Elementary 7 Mystery Stories that Keep Kids Guessing
Your elementary students will strengthen their reading comprehension and inference skills with a gripping, mystery short story from CommonLit’s free online reading program.
Mystery stories are often whodunits, but the key element to any good, page-turning mystery is suspense. Whether the main character is searching for clues, solving puzzles, or looking to explain a strange event, our texts will have your students hanging on to the edge of their seats to find out what happens. Turn your elementary students into the next batch of buzzing detectives and adventurers with these 7 mystery texts!
“Calady’s Quest” by Teresa Batement (3rd Grade)
In this fantasy story, a young girl named Calady must find her two missing brothers who have disappeared. They have ventured on a quest to find the most valuable item in the land to be named the next king. On her journey, she uncovers hints to solve problems and save her family.
Mysteries can sometimes be scary and dangerous. During your reading lesson, discuss with your class how Calady displays courage after watching “Have Courage and Be Fearless” under the Related Media tab. Then, have students share why courage is necessary to take risks and find solutions.
“The Guitar Pig Mystery” by Pamela Love (3rd Grade)
In this funny text, two cousins, Daniel and Evelyn, realize there is a silly misunderstanding during their search throughout their house for a lucky pig. They tirelessly hunt for the elusive “pig,” only to realize that they should have been looking for a pick to give Aunt Kim so that she can play her guitar.
After reading, use Discussion Question 1: “How do Daniel and Evelyn help each other in the story? Do you think Daniel could have solved this problem without Evelyn’s help? Why or why not?” Have students share their own experiences of working together to get something done to explore the theme of teamwork in your ELA curriculum.
“Ribburta and the Mighty Mysterious Squirrel Affair” by Joan Lennon (3rd Grade)
In this fiction story, a frog named Ribburta and a squirrel named Redd must solve a peculiar problem after a new fortune teller moves next door. Ribburta and Redd work together to uncover their neighbor’s evil plan.
Solving a mystery can have positive impacts on others. Break your class into small groups to answer Discussion Question 4: “How do Ribburta and Redd help their community? What are some ways that you help your community? Why do you think helping others is important?”
“Finding Prince Deming” by Clare Mishica (3rd Grade)
In this short text, two similar men claim to be Prince Deming, the next heir of King Bo’s land. Unable to distinguish the next in line for the throne, King Bo enlists the help of his adviser Hartwig who uses smart tricks to unveil the truth.
Prepare students for rigorous grade-level reading assessments by having them use their annotations to answer Assessment Question 6: “How does Hartwig find the real Prince Deming?” Then, students can share their reflections on what makes Hartwig a successful problem solver.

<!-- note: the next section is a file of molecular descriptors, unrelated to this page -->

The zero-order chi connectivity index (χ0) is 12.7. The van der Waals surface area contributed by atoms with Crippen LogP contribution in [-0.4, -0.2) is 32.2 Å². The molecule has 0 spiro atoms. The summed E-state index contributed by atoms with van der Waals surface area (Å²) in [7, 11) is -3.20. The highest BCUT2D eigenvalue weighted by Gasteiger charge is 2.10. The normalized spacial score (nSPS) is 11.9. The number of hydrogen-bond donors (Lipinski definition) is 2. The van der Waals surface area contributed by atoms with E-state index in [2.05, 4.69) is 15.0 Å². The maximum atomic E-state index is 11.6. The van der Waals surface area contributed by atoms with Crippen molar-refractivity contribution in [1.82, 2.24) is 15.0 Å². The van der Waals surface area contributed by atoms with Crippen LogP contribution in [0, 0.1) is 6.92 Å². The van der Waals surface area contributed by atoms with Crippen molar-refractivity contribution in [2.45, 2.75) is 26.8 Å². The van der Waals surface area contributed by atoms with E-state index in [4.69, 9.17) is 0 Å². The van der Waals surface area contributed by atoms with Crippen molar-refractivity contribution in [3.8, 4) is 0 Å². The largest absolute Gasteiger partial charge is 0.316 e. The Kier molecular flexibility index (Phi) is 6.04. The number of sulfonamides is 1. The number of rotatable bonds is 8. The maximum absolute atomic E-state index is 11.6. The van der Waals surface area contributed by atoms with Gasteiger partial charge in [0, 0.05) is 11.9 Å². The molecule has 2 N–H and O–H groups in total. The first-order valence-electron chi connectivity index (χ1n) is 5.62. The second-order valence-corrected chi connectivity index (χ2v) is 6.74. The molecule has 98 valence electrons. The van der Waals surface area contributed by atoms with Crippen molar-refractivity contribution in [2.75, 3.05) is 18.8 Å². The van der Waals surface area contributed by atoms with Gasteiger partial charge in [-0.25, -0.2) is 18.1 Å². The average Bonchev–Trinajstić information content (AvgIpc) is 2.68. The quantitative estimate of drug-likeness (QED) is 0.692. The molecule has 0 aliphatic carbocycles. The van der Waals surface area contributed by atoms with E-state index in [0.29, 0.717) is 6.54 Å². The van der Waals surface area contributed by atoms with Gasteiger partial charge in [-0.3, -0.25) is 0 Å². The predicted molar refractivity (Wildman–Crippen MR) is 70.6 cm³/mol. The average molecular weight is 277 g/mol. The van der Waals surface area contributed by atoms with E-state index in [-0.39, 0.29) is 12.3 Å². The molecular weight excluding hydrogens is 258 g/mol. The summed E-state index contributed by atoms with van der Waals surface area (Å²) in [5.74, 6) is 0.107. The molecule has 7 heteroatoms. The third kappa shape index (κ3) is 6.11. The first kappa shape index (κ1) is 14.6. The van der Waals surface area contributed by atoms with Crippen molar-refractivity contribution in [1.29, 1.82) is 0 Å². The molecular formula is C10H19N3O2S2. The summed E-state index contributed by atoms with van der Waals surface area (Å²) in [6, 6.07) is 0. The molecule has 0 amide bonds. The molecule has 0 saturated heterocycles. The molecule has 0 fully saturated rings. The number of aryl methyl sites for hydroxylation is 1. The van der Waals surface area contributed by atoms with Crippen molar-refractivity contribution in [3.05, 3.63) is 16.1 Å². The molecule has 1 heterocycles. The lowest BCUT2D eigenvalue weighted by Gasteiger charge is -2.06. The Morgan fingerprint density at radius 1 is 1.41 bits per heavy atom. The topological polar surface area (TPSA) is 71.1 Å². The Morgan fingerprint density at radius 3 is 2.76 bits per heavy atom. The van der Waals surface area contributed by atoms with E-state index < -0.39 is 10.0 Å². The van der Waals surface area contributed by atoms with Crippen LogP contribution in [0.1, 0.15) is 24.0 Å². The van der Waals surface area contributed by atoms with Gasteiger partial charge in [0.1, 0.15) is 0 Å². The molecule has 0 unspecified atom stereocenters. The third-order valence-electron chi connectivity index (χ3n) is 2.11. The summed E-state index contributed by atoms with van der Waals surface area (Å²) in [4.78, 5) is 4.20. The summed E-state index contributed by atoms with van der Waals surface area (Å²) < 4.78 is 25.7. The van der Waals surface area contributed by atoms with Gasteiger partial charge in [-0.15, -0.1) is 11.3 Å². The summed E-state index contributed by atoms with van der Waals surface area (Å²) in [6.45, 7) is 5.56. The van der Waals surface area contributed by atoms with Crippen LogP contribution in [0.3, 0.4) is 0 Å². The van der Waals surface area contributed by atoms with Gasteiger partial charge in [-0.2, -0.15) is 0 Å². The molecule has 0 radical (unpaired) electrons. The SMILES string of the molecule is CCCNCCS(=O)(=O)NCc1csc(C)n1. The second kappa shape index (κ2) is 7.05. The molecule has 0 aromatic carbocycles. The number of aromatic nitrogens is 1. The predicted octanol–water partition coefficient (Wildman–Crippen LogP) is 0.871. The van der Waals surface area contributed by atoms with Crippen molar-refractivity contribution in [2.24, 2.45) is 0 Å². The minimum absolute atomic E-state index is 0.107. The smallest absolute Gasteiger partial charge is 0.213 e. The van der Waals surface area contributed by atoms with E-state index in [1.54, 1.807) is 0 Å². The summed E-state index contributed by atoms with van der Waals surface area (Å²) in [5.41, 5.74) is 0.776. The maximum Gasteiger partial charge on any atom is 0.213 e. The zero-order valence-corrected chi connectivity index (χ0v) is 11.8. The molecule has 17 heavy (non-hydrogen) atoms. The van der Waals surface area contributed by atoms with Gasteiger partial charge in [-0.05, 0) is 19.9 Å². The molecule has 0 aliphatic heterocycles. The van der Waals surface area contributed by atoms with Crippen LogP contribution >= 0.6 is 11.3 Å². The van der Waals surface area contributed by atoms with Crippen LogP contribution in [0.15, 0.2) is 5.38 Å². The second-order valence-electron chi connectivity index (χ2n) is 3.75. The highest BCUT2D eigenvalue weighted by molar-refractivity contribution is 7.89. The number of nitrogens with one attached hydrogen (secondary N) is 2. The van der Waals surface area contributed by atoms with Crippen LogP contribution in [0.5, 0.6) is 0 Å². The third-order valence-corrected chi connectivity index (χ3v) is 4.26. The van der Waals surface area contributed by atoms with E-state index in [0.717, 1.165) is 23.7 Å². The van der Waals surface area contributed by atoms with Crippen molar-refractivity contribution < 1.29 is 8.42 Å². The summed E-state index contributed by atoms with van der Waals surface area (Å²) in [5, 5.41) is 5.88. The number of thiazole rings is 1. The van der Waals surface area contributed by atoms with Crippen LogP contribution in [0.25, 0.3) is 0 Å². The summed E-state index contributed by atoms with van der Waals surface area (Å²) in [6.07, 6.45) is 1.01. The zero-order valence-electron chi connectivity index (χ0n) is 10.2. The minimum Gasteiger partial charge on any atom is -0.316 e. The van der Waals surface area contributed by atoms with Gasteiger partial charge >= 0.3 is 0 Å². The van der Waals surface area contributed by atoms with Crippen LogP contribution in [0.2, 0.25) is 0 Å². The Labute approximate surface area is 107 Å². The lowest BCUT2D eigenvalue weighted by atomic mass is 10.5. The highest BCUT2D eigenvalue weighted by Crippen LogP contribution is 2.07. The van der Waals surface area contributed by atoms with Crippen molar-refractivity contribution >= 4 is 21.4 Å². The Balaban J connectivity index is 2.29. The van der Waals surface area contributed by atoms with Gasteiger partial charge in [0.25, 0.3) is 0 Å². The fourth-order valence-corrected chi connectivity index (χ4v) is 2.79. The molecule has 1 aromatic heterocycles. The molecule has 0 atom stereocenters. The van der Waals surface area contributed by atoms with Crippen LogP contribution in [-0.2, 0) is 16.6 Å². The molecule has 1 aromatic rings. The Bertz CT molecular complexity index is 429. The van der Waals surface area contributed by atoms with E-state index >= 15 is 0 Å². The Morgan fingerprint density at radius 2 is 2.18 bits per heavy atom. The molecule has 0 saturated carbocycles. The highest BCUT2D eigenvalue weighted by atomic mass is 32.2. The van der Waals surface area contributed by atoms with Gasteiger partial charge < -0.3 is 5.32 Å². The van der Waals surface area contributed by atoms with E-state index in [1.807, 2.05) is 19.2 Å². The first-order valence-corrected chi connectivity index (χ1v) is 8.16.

“Letters from Leo” by Sheila Kelly Welch (4th Grade)
In this heartwarming story, Leo and his Granny uncover clues in letters written by Granny’s older brother. Through teamwork, they solve a word puzzle to unlock a handmade box that has been sealed shut for over 70 years.
Students can use their imagination to answer Discussion Question 3, “If you had a mystery box, what would you lock in it? Why? What would someone have to do to unlock it?” This question is a fun way for students to think about how they would create their own mystery, an expressive activity to incorporate into your writing curriculum.
“The Mystery of Mary Celeste” by Meg Moss (4th Grade)
In this informational text, Meg Moss proposes theories behind the disappearance of the seven people aboard the Mary Celeste ship that was bound for Italy. The reason as to where the crew went is still unknown today with no evidence of struggle or danger.
Some mysteries are never solved. But curiosity never stops! Pair this text with “Don’t Fear the Bermuda Triangle” under the Paired Texts tab to keep your students guessing. After reading, students can compare the explanations offered for both mysteries.
“Rumpelstiltskin” by The Brothers Grimm (5th Grade)
In this short fairytale, a girl is imprisoned by a king who believes she can turn straw into gold. To save herself from a lifetime of captivity, she makes a deal with a magical creature in exchange for her first child. In order to keep her baby, she must figure out a riddle and reveal the creature’s name.
Mysteries are engaging because of the tricks that antagonists play on the main characters to maintain power. Have students answer Discussion Question 5: “How does power influence the way people act?” Then, explore how Rumpelstiltskin’s motive drives the suspenseful plot.
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